Vuelta boss Guillén: ‘We’ve never had a Vuelta with so many favorites’
Vuelta a España race director Javier Guillén likes what he sees with an open but strong field of red jersey contenders this year
Heading out the door? Read this article on the new Outside+ app available now on iOS devices for members! Download the app.
MÁLAGA, Spain (VN) — A new-look Vuelta a España gets underway Saturday in what is a fresh chapter for the always unpredictable Spanish grand tour.
The season’s third act begins without the two leading protagonists of the last decade. Yet it packs a start list that’s explosive any way you look at it.
Without the attacking flurries of Alberto Contador and the stifling ambitions of Chris Froome, this will be a very different Vuelta. The Spanish grand tour might be missing its classic duel this year, but Vuelta director Javier Guillén isn’t crying in his gazpacho.
“It’s true that we are going to miss them, and they each have their reasons for not being here,” Guillén said. “But if you look at it, we’ve never had a Vuelta with so many favorites at the race all at the same time.”
Guillén is right. As much as the Contador-Froome face-off set the tone for so many recent thrilling Vuelta battles, this year’s race won’t be worse off without them.
“Alberto obviously ended his career and Froome has a lot of racing in his legs this year. We hope that we can convince [Froome] to come back next year,” Guillén told VeloNews. “Yet from the point of view from the quality of the field, we have the best international field possible at this point of the season. If riders like Froome or [Tom] Dumoulin don’t come, it’s natural if they’ve both raced the Giro and Tour.”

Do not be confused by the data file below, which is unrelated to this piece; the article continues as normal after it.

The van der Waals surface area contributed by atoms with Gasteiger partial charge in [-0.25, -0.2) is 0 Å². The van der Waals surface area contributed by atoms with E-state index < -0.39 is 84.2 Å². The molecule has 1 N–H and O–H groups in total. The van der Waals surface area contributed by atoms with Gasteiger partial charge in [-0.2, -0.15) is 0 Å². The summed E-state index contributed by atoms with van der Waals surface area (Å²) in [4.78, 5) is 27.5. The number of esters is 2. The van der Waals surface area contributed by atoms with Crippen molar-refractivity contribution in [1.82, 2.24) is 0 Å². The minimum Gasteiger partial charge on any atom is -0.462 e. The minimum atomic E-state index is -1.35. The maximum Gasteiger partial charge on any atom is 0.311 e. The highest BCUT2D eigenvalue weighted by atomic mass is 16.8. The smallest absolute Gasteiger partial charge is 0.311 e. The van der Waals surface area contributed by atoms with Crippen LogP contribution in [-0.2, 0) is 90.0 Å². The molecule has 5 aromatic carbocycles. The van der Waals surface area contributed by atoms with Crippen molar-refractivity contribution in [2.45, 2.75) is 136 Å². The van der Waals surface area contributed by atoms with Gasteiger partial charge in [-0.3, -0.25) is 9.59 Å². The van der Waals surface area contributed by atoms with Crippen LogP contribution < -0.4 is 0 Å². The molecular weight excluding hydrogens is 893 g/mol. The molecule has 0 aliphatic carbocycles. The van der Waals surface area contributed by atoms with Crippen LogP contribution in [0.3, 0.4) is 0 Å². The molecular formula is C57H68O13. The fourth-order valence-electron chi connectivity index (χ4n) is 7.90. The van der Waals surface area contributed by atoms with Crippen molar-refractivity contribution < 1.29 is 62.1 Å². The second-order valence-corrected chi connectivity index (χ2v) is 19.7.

The Vuelta has successfully rebranded the race around unpredictability and aggressive racing. Since Guillén took over the helm as the director, the course has dived into unknown corners of deep Spain — España profunda — to deliver a wild, almost topsy-turvy course design.
Fans and riders have reacted in kind. The Vuelta is the most unpredictable grand tour to race and watch.
“The Vuelta is the race that is the most unpredictable of the calendar,” Guillén said. “We’ve seen fans complain about how cycling has become predictable and how everyone already knows who will win. We have to maintain the element of surprise and that’s what the Vuelta delivers.”
The battles between Froome and Contador were central to the Vuelta’s resurgence. Who could forget “Froomigal”? Guillén said all of the Vuelta’s metrics are way up, and cited the 2017 edition as the race’s best ever.
But Guillén said the narrative is bigger than just two riders. So perhaps having the leading protagonists out of the frame might not be such a bad thing.
This year’s field is packed with riders yearning to stake their claim and fill the void. Winning the Vuelta has renewed prestige.
Yet almost none of Saturday’s starters have put the Vuelta at the center of their respective plans. Some are coming off injuries, others off disappointments. A few have one eye on the Innsbruck world championships. It’s this melting pot of ego, ambition, fatigue and agendas that makes the Vuelta so intriguing.
“What we’re hoping for is that these riders make the race in the way that we know they can,” Guillén said. “It should be a very open race; a race that’s difficult to predict and a race with many favorites. That’s the Vuelta.”